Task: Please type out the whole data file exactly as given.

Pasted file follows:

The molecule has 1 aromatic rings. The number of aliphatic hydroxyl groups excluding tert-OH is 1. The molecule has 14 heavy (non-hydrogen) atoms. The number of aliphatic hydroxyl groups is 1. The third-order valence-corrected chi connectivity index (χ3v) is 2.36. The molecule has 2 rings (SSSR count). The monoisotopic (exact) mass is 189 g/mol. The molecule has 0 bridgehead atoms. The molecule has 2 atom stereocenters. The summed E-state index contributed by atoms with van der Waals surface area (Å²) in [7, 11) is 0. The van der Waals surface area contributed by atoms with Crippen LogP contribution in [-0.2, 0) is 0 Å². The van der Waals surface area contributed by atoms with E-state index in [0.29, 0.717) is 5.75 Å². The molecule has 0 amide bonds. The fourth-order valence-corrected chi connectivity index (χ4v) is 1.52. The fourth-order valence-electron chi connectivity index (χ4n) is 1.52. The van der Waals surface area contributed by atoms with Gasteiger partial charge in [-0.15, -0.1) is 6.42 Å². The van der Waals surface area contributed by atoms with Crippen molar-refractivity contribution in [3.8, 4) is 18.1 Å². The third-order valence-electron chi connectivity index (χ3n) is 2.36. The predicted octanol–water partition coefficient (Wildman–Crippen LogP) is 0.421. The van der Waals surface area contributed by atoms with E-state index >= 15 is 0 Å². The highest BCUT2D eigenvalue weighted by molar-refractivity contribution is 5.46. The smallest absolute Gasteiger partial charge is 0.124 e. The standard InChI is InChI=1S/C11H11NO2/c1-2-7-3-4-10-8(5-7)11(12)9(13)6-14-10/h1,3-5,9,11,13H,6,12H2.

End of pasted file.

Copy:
The molecule has 1 aromatic rings. The number of aliphatic hydroxyl groups excluding tert-OH is 1. The molecule has 14 heavy (non-hydrogen) atoms. The number of aliphatic hydroxyl groups is 1. The third-order valence-corrected chi connectivity index (χ3v) is 2.36. The molecule has 2 rings (SSSR count). The monoisotopic (exact) mass is 189 g/mol. The molecule has 0 bridgehead atoms. The molecule has 2 atom stereocenters. The summed E-state index contributed by atoms with van der Waals surface area (Å²) in [7, 11) is 0. The van der Waals surface area contributed by atoms with Crippen LogP contribution in [-0.2, 0) is 0 Å². The van der Waals surface area contributed by atoms with E-state index in [0.29, 0.717) is 5.75 Å². The molecule has 0 amide bonds. The fourth-order valence-corrected chi connectivity index (χ4v) is 1.52. The fourth-order valence-electron chi connectivity index (χ4n) is 1.52. The van der Waals surface area contributed by atoms with Gasteiger partial charge in [-0.15, -0.1) is 6.42 Å². The van der Waals surface area contributed by atoms with Crippen molar-refractivity contribution in [3.8, 4) is 18.1 Å². The third-order valence-electron chi connectivity index (χ3n) is 2.36. The predicted octanol–water partition coefficient (Wildman–Crippen LogP) is 0.421. The van der Waals surface area contributed by atoms with E-state index >= 15 is 0 Å². The highest BCUT2D eigenvalue weighted by molar-refractivity contribution is 5.46. The smallest absolute Gasteiger partial charge is 0.124 e. The standard InChI is InChI=1S/C11H11NO2/c1-2-7-3-4-10-8(5-7)11(12)9(13)6-14-10/h1,3-5,9,11,13H,6,12H2.